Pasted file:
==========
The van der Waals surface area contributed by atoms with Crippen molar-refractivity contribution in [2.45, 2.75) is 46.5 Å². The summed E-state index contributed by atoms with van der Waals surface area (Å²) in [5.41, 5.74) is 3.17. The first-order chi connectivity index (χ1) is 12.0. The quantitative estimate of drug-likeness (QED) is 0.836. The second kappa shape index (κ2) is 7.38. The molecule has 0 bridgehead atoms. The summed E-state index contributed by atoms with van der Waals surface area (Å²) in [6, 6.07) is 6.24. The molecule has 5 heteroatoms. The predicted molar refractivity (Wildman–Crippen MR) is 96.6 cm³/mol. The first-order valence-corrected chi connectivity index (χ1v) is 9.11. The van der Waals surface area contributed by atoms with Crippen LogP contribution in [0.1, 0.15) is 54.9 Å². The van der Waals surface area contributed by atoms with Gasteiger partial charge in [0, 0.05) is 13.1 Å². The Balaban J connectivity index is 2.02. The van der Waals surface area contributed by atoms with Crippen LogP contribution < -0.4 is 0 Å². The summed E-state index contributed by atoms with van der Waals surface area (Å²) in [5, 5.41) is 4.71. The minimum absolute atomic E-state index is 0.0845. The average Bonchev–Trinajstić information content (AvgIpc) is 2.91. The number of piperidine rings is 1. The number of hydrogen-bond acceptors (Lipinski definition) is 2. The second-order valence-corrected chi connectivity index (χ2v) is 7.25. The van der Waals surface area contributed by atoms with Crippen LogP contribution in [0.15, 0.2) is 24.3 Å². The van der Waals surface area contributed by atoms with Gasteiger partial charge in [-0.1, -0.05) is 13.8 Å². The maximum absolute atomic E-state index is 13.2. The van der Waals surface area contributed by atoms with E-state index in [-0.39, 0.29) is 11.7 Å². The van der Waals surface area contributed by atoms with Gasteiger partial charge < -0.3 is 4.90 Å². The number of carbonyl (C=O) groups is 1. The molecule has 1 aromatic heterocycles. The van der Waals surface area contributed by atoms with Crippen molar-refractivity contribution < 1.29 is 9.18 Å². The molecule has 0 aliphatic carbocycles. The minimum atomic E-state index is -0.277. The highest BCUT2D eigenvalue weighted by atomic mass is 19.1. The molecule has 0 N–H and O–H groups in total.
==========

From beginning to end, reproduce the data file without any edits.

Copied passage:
The van der Waals surface area contributed by atoms with Crippen molar-refractivity contribution in [2.45, 2.75) is 46.5 Å². The summed E-state index contributed by atoms with van der Waals surface area (Å²) in [5.41, 5.74) is 3.17. The first-order chi connectivity index (χ1) is 12.0. The quantitative estimate of drug-likeness (QED) is 0.836. The second kappa shape index (κ2) is 7.38. The molecule has 0 bridgehead atoms. The summed E-state index contributed by atoms with van der Waals surface area (Å²) in [6, 6.07) is 6.24. The molecule has 5 heteroatoms. The predicted molar refractivity (Wildman–Crippen MR) is 96.6 cm³/mol. The first-order valence-corrected chi connectivity index (χ1v) is 9.11. The van der Waals surface area contributed by atoms with Crippen LogP contribution in [0.1, 0.15) is 54.9 Å². The van der Waals surface area contributed by atoms with Gasteiger partial charge in [0, 0.05) is 13.1 Å². The Balaban J connectivity index is 2.02. The van der Waals surface area contributed by atoms with Crippen LogP contribution < -0.4 is 0 Å². The summed E-state index contributed by atoms with van der Waals surface area (Å²) in [5, 5.41) is 4.71. The minimum absolute atomic E-state index is 0.0845. The average Bonchev–Trinajstić information content (AvgIpc) is 2.91. The number of piperidine rings is 1. The number of hydrogen-bond acceptors (Lipinski definition) is 2. The second-order valence-corrected chi connectivity index (χ2v) is 7.25. The van der Waals surface area contributed by atoms with Crippen LogP contribution in [0.15, 0.2) is 24.3 Å². The van der Waals surface area contributed by atoms with Gasteiger partial charge in [-0.1, -0.05) is 13.8 Å². The maximum absolute atomic E-state index is 13.2. The van der Waals surface area contributed by atoms with E-state index in [-0.39, 0.29) is 11.7 Å². The van der Waals surface area contributed by atoms with Gasteiger partial charge < -0.3 is 4.90 Å². The number of carbonyl (C=O) groups is 1. The molecule has 1 aromatic heterocycles. The van der Waals surface area contributed by atoms with Crippen molar-refractivity contribution < 1.29 is 9.18 Å². The molecule has 0 aliphatic carbocycles. The minimum atomic E-state index is -0.277. The highest BCUT2D eigenvalue weighted by atomic mass is 19.1. The molecule has 0 N–H and O–H groups in total.